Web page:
Rights group skeptical about Vanstone impartiality
WA Rights group remains skeptical about Vanstone's Papuan refugee assessment impartiality promise
WA Rights group Project SafeCom remains skeptical over Immigration Minister Vanstone's statements this morning that relationships with Indonesia will not influence the asylum claim assessments of the boatload of Papua New Guineans that arrived at Weipa yesterday.
Spokesman Jack Smit said, that for the last 44 years, since the Dutch government relinquished control of Irian Jaya, the Indonesian government has undermined independent thinking and acts of independence of Irian Jaya, even while the treaty signed with Indonesia in 1962 gave an undertaking of independence of religion for its population, aspects brought forward by the then Foreign Affairs Minister Joseph Luns of the Netherlands.
Mr Smit grew up in The Netherlands and was closely linked to developments at the time, also because Dutch protestant churches - who had a strong presence in West Papua through missionary work - had an interest in freedom of religion in Irian Jaya when the Dutch signed over governance to the Sukarno regime, but within two years Sukarno announced the Pantja Sila, a five-rule dictum which basically forced Muslim religion on the inhabitants of West Irian.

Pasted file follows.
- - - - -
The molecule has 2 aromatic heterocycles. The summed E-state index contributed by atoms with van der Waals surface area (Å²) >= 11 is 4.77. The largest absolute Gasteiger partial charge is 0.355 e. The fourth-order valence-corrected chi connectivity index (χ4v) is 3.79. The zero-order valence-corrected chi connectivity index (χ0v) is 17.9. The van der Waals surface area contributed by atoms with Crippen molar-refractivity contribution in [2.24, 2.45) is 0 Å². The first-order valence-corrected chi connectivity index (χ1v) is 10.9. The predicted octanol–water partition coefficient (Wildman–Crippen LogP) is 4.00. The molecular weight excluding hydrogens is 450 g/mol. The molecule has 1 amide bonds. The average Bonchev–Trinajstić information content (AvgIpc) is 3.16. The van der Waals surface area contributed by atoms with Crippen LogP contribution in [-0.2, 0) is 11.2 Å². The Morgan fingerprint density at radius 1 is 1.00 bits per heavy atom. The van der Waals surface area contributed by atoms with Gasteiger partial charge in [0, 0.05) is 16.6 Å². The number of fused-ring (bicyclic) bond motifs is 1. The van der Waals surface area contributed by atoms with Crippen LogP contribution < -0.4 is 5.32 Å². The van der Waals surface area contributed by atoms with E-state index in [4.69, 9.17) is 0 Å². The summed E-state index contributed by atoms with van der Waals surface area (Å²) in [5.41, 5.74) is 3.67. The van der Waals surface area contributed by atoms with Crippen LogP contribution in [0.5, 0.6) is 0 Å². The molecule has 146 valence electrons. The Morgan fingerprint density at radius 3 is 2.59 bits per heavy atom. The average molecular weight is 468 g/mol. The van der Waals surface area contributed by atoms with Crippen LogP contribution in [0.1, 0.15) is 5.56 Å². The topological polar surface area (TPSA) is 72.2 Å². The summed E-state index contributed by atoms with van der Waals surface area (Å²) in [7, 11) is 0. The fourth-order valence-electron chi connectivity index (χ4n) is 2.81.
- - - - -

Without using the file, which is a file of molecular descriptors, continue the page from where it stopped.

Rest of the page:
"Indonesia has always manipulated Irian Jaya's freedoms, and it started when the socalled delegation of Irian Jaya representatives who signed the tripartite deal between Indonesia and the Dutch in reality consisted of Sukarno supporters instead of representatives from the mountainous regions of West Papua. Indonesia could do this because most of the tribal chiefs at the time were nearly illiterate," Mr Smit said.
"Yesterday we witnessed the first dismissal on the part of Indonesia when a government spokesman called the asylum claims "baseless", and we will see much more of this spin. It remains to be seen whether foreign Affairs Minister Alexander Downer, the Prime Minister John Howard, and indeed the Immigration Minister will open up about Indonesia's serious human rights abuses in the region."
"It also remains to be seen whether once again we will see a Primary decision-makers error rate of 75% as was the case with the Afghans and Iraqis, and the 100% error rate as was the case with the Vietnamese who landed right inside the Port Hedland harbour two years ago," Mr Smit concluded.